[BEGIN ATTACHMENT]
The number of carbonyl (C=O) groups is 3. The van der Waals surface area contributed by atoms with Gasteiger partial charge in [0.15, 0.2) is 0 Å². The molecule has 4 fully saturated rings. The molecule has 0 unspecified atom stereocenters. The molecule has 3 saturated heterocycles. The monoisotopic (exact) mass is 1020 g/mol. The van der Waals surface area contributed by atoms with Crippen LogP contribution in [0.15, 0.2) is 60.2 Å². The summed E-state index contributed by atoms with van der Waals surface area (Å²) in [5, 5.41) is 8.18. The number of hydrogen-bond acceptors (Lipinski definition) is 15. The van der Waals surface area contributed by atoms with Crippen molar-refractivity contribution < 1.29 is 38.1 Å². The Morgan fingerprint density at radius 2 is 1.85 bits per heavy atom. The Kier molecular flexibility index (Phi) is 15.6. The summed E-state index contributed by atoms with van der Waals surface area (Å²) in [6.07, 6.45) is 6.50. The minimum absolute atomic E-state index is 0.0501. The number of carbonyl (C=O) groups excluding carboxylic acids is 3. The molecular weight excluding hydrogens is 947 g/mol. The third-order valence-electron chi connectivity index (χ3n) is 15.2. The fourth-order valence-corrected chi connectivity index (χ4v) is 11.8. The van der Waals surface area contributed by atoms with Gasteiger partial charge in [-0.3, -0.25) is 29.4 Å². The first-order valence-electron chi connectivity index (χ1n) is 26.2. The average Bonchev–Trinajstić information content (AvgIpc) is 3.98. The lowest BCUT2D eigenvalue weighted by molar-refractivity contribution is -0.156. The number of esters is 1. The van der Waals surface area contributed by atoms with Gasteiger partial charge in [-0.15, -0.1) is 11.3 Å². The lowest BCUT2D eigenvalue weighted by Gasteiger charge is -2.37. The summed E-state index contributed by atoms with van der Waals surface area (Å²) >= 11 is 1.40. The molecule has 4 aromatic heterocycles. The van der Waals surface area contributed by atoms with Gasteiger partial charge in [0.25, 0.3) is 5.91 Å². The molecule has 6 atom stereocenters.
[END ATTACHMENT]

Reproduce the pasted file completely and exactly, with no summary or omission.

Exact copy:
The number of carbonyl (C=O) groups is 3. The van der Waals surface area contributed by atoms with Gasteiger partial charge in [0.15, 0.2) is 0 Å². The molecule has 4 fully saturated rings. The molecule has 0 unspecified atom stereocenters. The molecule has 3 saturated heterocycles. The monoisotopic (exact) mass is 1020 g/mol. The van der Waals surface area contributed by atoms with Crippen LogP contribution in [0.15, 0.2) is 60.2 Å². The summed E-state index contributed by atoms with van der Waals surface area (Å²) in [5, 5.41) is 8.18. The number of hydrogen-bond acceptors (Lipinski definition) is 15. The van der Waals surface area contributed by atoms with Crippen molar-refractivity contribution < 1.29 is 38.1 Å². The Morgan fingerprint density at radius 2 is 1.85 bits per heavy atom. The Kier molecular flexibility index (Phi) is 15.6. The summed E-state index contributed by atoms with van der Waals surface area (Å²) in [6.07, 6.45) is 6.50. The minimum absolute atomic E-state index is 0.0501. The number of carbonyl (C=O) groups excluding carboxylic acids is 3. The molecular weight excluding hydrogens is 947 g/mol. The third-order valence-electron chi connectivity index (χ3n) is 15.2. The fourth-order valence-corrected chi connectivity index (χ4v) is 11.8. The van der Waals surface area contributed by atoms with Gasteiger partial charge in [-0.3, -0.25) is 29.4 Å². The first-order valence-electron chi connectivity index (χ1n) is 26.2. The average Bonchev–Trinajstić information content (AvgIpc) is 3.98. The lowest BCUT2D eigenvalue weighted by molar-refractivity contribution is -0.156. The number of esters is 1. The van der Waals surface area contributed by atoms with Gasteiger partial charge in [-0.15, -0.1) is 11.3 Å². The lowest BCUT2D eigenvalue weighted by Gasteiger charge is -2.37. The summed E-state index contributed by atoms with van der Waals surface area (Å²) >= 11 is 1.40. The molecule has 4 aromatic heterocycles. The van der Waals surface area contributed by atoms with Gasteiger partial charge in [0.25, 0.3) is 5.91 Å². The molecule has 6 atom stereocenters.